Texas AG Investigates Twitter For ‘Deceptive Practices’ Over Bots

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Republican attorney general of Texas starts investigation of Twitter, after Elon Musk’s public complaints about bots and fake accounts

Ken Paxton, the Republican attorney general of Texas, has opened up a new front against social media firms, with an investigation of Twitter.

Earlier this week Elon Musk once again threatened to walk away from his $44 billion (£36bn), or $54.20 per share offer to acquire the platform.

Musk in a letter sent to Twitter, warned he may withdraw if the microblogging platform does not provide data on spam and fake accounts.

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Image credit: SpaceX

Musk’s bot complaint

This was the second threat from Musk about the deal.

Last month Musk temporarily placed the deal on hold over concerns about Twitter’s estimate of the number of automated bots on the service.

Twitter in late April had said that less than 5 percent of Twitter users were spam or fake accounts.

Musk however believes the true figure of fake or bot accounts is closer to 20 percent or more, but critics believe he is simply using this bot issue so as to renegotiate the deal below his $54.20 percent offer.

Twitter’s board of directors meanwhile have warned Musk they will ‘enforce’ the $54.20 takeover agreement.

Texas investigation

Now the Texas Republican attorney general Ken Paxton, who in February this year sued Meta, alleging it captured and used biometric data of millions of Texans, announced he is now investigating Twitter.

Elon Musk of course is now a resident of Texas, after relocating from California in 2020, citing that state’s high taxes and red tape.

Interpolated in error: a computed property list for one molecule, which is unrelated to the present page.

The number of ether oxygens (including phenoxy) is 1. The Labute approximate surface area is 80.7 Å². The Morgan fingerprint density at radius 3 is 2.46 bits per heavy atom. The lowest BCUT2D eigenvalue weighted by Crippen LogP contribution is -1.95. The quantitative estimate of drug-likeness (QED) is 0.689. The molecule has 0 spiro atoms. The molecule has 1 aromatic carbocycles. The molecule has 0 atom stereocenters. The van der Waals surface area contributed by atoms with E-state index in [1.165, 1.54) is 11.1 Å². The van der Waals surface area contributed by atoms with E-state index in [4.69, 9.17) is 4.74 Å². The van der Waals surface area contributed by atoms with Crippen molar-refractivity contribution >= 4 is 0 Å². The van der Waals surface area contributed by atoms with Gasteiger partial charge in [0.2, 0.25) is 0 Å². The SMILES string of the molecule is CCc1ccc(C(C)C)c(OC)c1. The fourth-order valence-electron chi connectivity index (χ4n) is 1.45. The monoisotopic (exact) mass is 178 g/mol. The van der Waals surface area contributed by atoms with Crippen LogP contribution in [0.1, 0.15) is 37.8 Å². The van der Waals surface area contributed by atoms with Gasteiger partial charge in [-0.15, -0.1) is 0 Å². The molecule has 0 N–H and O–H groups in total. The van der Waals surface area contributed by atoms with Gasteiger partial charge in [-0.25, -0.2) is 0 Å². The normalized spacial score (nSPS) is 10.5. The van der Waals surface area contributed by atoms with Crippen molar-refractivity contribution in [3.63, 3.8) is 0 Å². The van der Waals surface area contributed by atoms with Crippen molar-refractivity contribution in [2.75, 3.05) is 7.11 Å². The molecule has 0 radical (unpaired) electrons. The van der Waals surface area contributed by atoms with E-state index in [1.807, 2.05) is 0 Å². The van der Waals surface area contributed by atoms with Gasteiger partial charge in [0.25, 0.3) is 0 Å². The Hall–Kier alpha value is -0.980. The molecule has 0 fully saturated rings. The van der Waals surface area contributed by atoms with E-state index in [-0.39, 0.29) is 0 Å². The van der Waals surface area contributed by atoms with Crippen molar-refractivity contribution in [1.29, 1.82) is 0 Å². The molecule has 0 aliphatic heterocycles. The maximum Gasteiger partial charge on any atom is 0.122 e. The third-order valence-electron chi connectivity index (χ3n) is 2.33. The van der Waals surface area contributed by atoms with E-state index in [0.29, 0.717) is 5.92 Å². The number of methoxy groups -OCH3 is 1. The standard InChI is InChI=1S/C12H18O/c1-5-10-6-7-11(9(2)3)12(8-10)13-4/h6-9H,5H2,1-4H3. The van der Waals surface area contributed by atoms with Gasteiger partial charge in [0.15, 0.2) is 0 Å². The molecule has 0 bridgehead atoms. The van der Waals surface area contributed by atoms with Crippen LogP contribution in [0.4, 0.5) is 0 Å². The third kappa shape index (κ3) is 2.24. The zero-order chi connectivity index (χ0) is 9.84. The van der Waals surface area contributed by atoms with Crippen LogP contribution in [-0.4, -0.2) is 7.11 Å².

Meanwhile AG Paxton, who according to CNBC, was endorsed by former President Donald Trump, was himself indicted on securities fraud charges seven years ago, but has not yet stood trial.

AG Paxton announced he had launched an investigation against Twitter for potentially false reporting over its fake bot accounts in violation of the Texas Deceptive Trade Practices Act.

Paxton alleges that Twitter’s estimate that 5 percent of all users are bots, “when they may in fact comprise as much as 20 percent or more….could dramatically affect the cost to Texas consumers and businesses who transact with Twitter.”

Twitter’s defense

“Texans rely on Twitter’s public statements that nearly all its users are real people,” said Attorney General Paxton. “It matters not only for regular Twitter users, but also Texas businesses and advertisers who use Twitter for their livelihoods.

“If Twitter is misrepresenting how many accounts are fake to drive up their revenue, I have a duty to protect Texans,” he said.

Twitter chief executive Parag Agrawal has previously defended Twitter’s estimate of the number of automated bots on the service.

Twitter chief executive Parag Agrawal. Image credit: Twitter
Twitter chief executive Parag Agrawal. Image credit: Twitter

He said Twitter uses a combination of public and private data to identify bots and that accounts that appear fake may actually be operated by real people.

Musk responded at the time to this with his own tweet featuring a poo emoji.

Paxton it should be noted was also responsible for the controversial Texas social media law (HB 20), which prohibits social media companies from “de-platforming” users based on their political views.

The US Supreme Court last week reinstated a pause on HB 20.